Published 21 months ago by BlackJack21
2.0 out of 5 stars Dated, boring and superficial
Couldn't continue after reading a few pages. I kept looking for something new in the book
but couldn't. Read more
Published on May 18, 2011 by Bill Stones
4.0 out of 5 stars Fragile regime, not superpower
Excellent analysis of current PRC situation, but not what I expected from the title. It's not really about China as an emerging superpower, but as its subtitle says, it's about... Read more
Published on November 12, 2010 by Howard Newcombe
4.0 out of 5 stars Five star book with one star deducted for Russian omission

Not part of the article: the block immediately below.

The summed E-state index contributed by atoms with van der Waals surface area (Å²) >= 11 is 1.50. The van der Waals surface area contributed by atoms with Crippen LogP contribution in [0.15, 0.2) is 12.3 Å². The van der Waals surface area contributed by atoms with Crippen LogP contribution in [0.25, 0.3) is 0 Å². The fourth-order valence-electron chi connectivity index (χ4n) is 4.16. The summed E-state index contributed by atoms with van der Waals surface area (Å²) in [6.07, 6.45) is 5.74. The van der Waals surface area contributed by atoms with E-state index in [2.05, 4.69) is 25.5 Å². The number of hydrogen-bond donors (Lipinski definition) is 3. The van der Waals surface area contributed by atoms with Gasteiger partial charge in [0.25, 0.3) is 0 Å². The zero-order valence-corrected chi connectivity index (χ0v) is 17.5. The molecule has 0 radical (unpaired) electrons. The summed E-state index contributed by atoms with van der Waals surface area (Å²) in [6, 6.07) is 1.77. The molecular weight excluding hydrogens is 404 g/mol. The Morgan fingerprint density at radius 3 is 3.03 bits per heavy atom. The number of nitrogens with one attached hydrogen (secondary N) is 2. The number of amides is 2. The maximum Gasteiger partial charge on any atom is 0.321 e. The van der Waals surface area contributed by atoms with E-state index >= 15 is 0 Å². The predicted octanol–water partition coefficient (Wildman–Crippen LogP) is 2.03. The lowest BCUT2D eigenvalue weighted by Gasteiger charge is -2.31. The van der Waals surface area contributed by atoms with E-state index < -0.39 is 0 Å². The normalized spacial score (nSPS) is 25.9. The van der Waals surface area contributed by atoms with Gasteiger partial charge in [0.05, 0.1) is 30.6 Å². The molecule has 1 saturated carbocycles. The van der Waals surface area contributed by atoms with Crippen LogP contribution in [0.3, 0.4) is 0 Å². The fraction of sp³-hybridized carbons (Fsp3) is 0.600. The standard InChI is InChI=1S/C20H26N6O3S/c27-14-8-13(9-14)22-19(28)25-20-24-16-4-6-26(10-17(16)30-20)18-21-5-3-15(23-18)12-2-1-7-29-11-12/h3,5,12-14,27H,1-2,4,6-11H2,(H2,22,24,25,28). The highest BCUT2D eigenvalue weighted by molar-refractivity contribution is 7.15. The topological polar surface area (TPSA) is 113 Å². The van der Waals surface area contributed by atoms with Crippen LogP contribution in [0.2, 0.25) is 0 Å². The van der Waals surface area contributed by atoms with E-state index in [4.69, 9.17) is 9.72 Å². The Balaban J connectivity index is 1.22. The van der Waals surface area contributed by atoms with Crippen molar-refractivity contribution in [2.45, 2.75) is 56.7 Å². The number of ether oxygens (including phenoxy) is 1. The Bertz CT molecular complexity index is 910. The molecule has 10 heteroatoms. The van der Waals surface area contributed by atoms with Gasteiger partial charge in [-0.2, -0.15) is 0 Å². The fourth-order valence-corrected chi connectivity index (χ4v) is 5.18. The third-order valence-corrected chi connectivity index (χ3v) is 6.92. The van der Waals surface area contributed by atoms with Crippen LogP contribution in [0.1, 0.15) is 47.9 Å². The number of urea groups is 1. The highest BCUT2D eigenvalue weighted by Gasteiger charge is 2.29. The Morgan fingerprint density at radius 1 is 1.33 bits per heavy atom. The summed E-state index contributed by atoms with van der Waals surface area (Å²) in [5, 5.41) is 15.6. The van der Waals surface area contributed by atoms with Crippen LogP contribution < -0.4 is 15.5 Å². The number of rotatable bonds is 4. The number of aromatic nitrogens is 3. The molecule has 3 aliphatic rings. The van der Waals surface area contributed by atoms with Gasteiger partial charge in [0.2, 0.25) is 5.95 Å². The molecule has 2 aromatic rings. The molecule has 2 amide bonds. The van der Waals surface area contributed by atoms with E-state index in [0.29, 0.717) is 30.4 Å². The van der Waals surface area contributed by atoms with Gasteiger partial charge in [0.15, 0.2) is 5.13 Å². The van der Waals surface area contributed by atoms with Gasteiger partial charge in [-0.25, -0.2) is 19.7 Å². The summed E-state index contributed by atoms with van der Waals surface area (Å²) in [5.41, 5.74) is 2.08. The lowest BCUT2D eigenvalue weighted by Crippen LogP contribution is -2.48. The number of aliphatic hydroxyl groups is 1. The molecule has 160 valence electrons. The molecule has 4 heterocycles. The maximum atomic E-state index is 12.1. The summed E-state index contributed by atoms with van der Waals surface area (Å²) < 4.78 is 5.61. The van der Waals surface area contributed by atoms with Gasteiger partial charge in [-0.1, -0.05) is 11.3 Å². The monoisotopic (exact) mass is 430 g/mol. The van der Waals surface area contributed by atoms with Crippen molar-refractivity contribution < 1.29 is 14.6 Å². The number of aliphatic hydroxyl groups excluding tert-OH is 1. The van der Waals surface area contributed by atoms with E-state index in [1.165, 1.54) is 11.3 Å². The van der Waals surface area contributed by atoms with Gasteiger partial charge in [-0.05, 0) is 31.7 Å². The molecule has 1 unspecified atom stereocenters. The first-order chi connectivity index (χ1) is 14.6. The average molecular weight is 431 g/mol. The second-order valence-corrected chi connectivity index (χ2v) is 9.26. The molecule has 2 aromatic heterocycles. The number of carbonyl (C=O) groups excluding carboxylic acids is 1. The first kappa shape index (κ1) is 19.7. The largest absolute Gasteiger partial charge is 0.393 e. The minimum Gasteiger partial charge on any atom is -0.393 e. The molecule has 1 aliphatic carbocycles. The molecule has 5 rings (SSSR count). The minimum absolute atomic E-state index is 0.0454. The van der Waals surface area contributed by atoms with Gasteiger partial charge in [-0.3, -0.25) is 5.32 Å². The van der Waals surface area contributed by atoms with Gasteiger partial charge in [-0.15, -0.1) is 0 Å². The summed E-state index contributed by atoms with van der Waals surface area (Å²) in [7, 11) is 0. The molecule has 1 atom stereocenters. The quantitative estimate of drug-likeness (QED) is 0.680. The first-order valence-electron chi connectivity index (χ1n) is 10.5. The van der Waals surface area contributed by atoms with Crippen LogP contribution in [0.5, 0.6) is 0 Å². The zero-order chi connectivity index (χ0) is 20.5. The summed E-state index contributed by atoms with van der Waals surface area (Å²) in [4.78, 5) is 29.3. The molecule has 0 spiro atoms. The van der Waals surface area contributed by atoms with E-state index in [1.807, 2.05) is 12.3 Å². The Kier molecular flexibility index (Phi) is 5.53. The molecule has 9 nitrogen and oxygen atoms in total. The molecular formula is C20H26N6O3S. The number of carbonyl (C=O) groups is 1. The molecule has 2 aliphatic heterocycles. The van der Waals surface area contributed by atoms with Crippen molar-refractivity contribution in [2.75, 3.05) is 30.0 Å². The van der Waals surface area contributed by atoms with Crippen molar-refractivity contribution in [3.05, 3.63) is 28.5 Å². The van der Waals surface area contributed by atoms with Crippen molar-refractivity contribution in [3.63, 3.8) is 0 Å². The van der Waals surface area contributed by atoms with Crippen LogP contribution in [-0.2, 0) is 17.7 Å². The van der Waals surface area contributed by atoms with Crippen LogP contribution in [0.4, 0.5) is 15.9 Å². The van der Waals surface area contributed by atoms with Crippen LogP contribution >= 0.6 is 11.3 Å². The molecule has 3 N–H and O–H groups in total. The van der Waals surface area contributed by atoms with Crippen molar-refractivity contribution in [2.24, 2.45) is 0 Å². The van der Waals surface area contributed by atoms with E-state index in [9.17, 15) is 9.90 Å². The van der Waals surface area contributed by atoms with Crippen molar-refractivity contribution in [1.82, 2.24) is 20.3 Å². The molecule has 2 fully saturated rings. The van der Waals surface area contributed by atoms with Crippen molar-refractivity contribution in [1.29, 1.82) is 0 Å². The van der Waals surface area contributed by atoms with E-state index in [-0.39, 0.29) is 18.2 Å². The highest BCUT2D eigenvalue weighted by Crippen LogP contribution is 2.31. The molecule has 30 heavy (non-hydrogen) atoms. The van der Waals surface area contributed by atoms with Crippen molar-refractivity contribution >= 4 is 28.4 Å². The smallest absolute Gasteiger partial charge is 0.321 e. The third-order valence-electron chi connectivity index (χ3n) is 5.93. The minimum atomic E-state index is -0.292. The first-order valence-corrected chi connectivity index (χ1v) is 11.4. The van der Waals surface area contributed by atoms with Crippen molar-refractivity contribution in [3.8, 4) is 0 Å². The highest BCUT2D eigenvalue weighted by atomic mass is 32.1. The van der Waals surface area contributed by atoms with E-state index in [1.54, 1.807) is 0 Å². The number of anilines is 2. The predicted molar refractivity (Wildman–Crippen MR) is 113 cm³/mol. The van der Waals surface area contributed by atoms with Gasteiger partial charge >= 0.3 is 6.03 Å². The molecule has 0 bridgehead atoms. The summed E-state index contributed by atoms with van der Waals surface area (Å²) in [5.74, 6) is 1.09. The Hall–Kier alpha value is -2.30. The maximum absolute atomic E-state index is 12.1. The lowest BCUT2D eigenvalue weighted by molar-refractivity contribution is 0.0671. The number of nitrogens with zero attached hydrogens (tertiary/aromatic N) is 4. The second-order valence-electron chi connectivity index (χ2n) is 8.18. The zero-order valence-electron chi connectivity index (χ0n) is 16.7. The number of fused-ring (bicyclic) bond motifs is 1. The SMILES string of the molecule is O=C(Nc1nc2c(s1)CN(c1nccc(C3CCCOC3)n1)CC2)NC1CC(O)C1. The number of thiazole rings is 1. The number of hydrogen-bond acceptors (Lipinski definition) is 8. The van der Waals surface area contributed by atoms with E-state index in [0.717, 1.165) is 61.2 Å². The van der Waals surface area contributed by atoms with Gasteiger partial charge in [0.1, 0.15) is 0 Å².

An outstanding analysis and presentation by a China professional.

Only problem is that Chinese relations with Russia are completely omitted. Read more
Published on November 4, 2010 by Wikileaker
3.0 out of 5 stars Imperfect Yet Intriguing
This is a definite pro-China book, but this fact does not detract from the author's long experience and insight into China. Read more
Published on August 8, 2010 by A. Morillo
1.0 out of 5 stars What I see is egoism
The author has not let down its American people. The objectivity and cogency may lose since it taking a side for its own country apparently. Read more
Published on May 24, 2010 by Andy